A medieval marvel: Tallin, Estonia
Tallinn is the capital and largest city of Estonia, situated on the shore of the Gulf of Finland, about 80 km (50 mi) south of Helsinki, east of Stockholm, and west of Saint Petersburg.
Founded in 1248, the earliest human settlements date back to 3000 years BC, making it one of the oldest capital cities of Northern Europe. Due to its important strategic location the city soon became a major trade hub, especially between the 14th to 16th century when it grew to be a key center of commerce within the Hanseatic League. Today, Tallinn’s Old Town is one of the best preserved and intact medieval cities in Europe and is listed as a UNESCO World Heritage Site.
The Tallinn Song Festival Grounds is where, in 1988, the Spring Revolution set Estonia on its road towards independence;
the site now hosts the “Song and Dance Celebration” every 5 years with 24,000 singers and 200,000 spectators
St. Aleksander Nevsky Cathedral, completed in 1900, sits atop Toompea Hill (upper Old Town);
it was built to reflect Russian dominance over the territory at that time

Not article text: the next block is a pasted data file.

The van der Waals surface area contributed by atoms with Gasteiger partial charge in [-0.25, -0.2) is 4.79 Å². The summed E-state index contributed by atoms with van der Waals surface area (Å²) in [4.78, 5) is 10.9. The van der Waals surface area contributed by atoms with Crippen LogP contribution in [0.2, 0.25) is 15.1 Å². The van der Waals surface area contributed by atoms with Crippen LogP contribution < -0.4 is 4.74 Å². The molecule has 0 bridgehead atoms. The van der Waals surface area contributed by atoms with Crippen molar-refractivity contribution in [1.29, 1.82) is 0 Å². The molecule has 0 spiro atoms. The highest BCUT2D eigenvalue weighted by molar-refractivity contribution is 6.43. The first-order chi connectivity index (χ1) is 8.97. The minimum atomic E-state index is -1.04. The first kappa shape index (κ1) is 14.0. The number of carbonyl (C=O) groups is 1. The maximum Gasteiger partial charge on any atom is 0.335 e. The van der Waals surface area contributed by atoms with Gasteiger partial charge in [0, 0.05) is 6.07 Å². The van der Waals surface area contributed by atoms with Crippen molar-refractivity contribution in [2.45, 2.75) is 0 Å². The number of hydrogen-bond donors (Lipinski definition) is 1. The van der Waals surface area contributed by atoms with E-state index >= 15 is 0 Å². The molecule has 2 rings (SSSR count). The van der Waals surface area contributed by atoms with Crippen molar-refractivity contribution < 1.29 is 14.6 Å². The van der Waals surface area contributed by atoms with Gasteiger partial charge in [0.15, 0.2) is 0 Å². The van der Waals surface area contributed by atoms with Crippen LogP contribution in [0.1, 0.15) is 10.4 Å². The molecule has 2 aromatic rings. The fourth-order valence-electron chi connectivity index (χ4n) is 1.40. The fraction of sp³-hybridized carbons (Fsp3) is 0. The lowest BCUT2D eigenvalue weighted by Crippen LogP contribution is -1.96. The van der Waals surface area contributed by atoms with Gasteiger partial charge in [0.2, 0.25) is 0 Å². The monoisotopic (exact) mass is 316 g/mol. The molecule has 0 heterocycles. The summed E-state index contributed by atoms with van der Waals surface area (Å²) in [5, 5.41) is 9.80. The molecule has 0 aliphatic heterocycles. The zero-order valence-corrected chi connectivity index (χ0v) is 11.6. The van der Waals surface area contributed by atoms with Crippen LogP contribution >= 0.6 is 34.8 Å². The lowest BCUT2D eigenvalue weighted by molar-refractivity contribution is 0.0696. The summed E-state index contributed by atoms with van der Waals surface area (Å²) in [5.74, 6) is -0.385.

A rare example of a 19th century building with the limestone blocks exposed –
the later construction method was to then cover the facades with plaster painted in a variety of bright hues
A portion of the old town wall in Toompea (upper Old Town); the walls, constructed in the 13th century,
covered a circumference of 1.9 km (1.2 mi) and are one of Europe’s best preserved medieval fortifications
In Old Town (both the upper section, Toompea Hill, and the lower section, All-linn) cobblestone streets wind along the remnants of a powerful medieval city wall, past its gates and guard towers and spread out in between narrow row houses. Raekoja Plats (Town Hall Square) is surrounded by sunny, pastel-colored structures, leaving the center open for the market, as it has been since the 11th century. St. Katherine’s (Katarina’s) Passage has galleries set up in vaulted cellar rooms.